Nothing gets me in the holiday spirit more than poking fun at the fund world's miscreants for a year's worth of blunders and buffoonery.
My two-week holiday tradition, called the Lump of Coal Awards, is now in its 12th year of finger-pointing at the bad boys and girls of the fund business, the ones deserving of an inky chunk of carbon in their Christmas stocking for 2007.
The Lump of Coal Awards recognize managers, executives, firm watchdogs, and other fund-world types for action, attitude, behavior or performance that is misguided, bumbling, offensive, disingenuous, reprehensible or just plain stupid.
The 2007 Lump of Coal Awards go to:
Securities & Exchange Commission Chairman Christopher Cox
Category: Failing to walk the talk.
Cox has talked like a champion of the consumer, speaking favorably on a number of issues, most notably on changes to the 12b-1 fee. He promised to get these reforms done in 2007, and none of them is coming to pass this year. Some, like the rule requiring an independent board chairman, now appear dead.
Putnam's Retirement Ready funds
Category: Failing to be ready.
In Lipper Inc.'s "mixed-asset target 2010 funds" category, Putnam Retirement Ready 2010 is dead last in year-to-date performance. Another Putnam target-maturity fund, Retirement Ready 2020 occupies the cellar in the 2020 group. Ditto for the 2030 fund in its category and the 2050 fund in the 2030+ group (thereby saving 2040 and 2045 from being the laggard in that group).
Having the bottom-feeder in target-maturity date - even over a period as short as 12 months - is tough to do. Until those numbers change, these funds are ready for nothing.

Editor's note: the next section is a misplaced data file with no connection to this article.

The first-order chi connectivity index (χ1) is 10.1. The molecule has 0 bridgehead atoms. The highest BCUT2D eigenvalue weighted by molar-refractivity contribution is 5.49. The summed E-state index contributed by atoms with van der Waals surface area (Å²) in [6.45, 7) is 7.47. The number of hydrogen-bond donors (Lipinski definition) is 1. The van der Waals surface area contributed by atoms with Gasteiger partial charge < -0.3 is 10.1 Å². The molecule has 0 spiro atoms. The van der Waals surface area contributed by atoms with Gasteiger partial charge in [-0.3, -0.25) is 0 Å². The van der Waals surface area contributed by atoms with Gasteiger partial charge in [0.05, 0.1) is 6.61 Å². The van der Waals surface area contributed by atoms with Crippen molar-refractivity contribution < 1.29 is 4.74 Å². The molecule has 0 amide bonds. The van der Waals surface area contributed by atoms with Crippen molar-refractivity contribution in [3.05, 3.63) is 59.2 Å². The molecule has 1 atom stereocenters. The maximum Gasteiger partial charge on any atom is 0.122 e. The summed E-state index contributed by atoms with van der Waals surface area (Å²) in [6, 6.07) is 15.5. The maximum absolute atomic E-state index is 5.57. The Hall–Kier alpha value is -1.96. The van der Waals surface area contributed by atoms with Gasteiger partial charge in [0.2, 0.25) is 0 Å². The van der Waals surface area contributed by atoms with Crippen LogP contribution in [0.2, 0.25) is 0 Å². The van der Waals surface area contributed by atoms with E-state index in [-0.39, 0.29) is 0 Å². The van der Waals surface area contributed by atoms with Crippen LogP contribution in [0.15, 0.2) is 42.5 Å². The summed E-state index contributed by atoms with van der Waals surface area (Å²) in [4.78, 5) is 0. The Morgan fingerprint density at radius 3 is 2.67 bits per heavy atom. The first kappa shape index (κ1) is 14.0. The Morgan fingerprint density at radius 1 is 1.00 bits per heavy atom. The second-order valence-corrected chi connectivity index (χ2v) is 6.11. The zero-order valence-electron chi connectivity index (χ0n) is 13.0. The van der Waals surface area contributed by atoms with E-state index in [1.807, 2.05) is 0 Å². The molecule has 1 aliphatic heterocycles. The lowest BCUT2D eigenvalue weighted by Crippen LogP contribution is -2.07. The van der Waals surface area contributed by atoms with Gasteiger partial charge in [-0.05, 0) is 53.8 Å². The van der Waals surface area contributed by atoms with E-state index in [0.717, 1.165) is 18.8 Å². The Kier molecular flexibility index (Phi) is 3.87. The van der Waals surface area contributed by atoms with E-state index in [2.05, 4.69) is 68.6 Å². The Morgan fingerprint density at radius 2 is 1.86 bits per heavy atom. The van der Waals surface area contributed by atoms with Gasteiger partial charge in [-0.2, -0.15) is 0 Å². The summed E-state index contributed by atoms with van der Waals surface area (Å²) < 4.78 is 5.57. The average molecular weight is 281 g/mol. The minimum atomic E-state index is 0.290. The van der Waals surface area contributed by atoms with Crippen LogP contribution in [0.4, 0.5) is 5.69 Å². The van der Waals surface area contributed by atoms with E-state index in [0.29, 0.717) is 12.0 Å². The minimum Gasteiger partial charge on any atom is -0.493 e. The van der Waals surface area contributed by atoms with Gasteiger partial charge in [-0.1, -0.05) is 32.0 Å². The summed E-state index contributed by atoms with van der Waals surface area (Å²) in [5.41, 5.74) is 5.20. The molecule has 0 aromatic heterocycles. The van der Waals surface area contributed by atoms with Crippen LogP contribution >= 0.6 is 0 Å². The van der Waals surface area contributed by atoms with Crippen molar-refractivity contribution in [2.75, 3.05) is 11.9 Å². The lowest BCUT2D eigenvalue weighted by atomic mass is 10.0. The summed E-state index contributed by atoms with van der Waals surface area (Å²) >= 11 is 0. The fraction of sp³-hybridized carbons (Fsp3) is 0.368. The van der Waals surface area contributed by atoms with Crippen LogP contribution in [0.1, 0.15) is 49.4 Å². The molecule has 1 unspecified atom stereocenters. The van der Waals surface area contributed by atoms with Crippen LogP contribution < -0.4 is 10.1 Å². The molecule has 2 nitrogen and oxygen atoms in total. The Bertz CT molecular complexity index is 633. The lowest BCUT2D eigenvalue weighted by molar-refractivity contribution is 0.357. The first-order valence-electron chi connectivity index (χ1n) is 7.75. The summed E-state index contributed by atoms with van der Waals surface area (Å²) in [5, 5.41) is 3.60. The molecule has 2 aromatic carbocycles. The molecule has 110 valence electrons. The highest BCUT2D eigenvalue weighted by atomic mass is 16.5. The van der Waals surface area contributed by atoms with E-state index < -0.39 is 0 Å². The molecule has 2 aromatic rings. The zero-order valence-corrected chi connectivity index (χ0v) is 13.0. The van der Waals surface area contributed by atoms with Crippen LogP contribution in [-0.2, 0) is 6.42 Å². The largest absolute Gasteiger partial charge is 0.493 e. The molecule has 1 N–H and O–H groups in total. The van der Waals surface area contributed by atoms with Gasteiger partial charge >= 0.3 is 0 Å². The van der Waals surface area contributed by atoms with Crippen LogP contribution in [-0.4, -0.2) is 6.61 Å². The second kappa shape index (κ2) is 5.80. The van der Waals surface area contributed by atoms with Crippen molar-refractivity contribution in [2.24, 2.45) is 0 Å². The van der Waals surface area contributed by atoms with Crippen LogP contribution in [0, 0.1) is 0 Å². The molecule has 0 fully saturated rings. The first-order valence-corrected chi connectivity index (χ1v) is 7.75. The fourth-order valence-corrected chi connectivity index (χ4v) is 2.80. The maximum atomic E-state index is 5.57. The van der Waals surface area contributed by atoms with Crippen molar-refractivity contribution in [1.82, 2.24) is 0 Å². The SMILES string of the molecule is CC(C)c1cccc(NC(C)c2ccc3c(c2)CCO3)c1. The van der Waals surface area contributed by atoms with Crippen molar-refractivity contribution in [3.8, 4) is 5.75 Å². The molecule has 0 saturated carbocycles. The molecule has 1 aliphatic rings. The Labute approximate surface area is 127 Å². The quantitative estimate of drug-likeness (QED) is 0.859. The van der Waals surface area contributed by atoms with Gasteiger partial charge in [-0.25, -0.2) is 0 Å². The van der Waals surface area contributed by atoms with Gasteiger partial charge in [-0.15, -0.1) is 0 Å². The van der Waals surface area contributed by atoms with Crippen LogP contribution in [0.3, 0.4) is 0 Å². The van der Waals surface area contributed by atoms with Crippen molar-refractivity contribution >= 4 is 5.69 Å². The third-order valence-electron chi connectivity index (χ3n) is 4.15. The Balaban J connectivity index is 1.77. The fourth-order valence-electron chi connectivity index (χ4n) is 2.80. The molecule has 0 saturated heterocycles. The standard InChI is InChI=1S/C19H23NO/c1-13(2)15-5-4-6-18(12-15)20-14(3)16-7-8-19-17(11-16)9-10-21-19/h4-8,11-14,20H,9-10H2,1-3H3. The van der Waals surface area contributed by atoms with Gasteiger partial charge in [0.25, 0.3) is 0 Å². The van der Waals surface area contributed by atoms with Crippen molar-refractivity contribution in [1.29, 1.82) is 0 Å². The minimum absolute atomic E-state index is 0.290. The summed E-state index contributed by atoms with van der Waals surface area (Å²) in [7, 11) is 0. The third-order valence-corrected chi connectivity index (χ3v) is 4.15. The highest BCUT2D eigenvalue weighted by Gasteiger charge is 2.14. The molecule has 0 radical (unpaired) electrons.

The Critical Math fund
Category: Failing mutual fund arithmetic.
The idea here - according to the firm's aptly named Web site unusualfund.com - is to use a market-timing strategy based on an unemotional, quantitative approach. As of Nov. 30, the fund's 2007 loss of 6 percent ranked dead last in Lipper's "flexible portfolio" category, dragged down by operating expenses of roughly 3 percent. Apparently, someone at the fund forgot that costs and return numbers are the critical math for shareholders.
Monetta Young Investor
Category: For giving investors funds with that Happy Meal.
This gimmick fund built for children actually declared July "McDonald's Happy Meal Month," giving anyone who opened a new account - and all shareholders born in July - a certificate good to receive a burger, fries, drink and small toy from Mickey D's. With a $250 minimum initial investment - plus performance that has lagged three-quarters of all large-cap funds - the cost of that burger is quite the whopper.
Directors of Franklin Real Estate Securities fund
Category: Inability to recognize a bad fund when they see it.
Franklin Real Estate Securities is off more than 20 percent this year, but even when this fund has made money, it has badly lagged its peers. Directors acknowledged as much in the fund's annual report, noting that "the Fund's total return for the one-year period, as well as for the previous three-, five- and ten-year periods on an annualized basis, was in the lowest quintile" of its peer group. That is putting lipstick on a pig, because the fund actually ranks in the bottom 5 percent of its peer group for all of those time periods, according to Morningstar Inc.
Adding eyeliner, a party dress, and a suggestion that this pig will dance, the same paragraph said: "The Board found such performance to be acceptable."
The Securities and Exchange Commission
Category: Failing to fight the good fight.
The SEC allowed former Putnam top-dog Larry Lasser to settle a lingering fraud lawsuit for a $75,000 fine. The case was supposed to send a message to industry executives that their necks are on the chopping block if bad things happen on their watch.
Instead, it proved the opposite. Lasser had a $78 million severance package from Putnam - on top of tens of millions earned over his years there - and the company agreed to pay his legal fees. If the best the SEC could do was a one-fingered slap on the wrist (one-tenth of 1 percent of the severance deal), it should have tied this up in court for years, effectively keeping Lasser in a state of limbo. By settling on the cheap, the SEC sent a message that managers have no reason to fear being caught breaking the rules.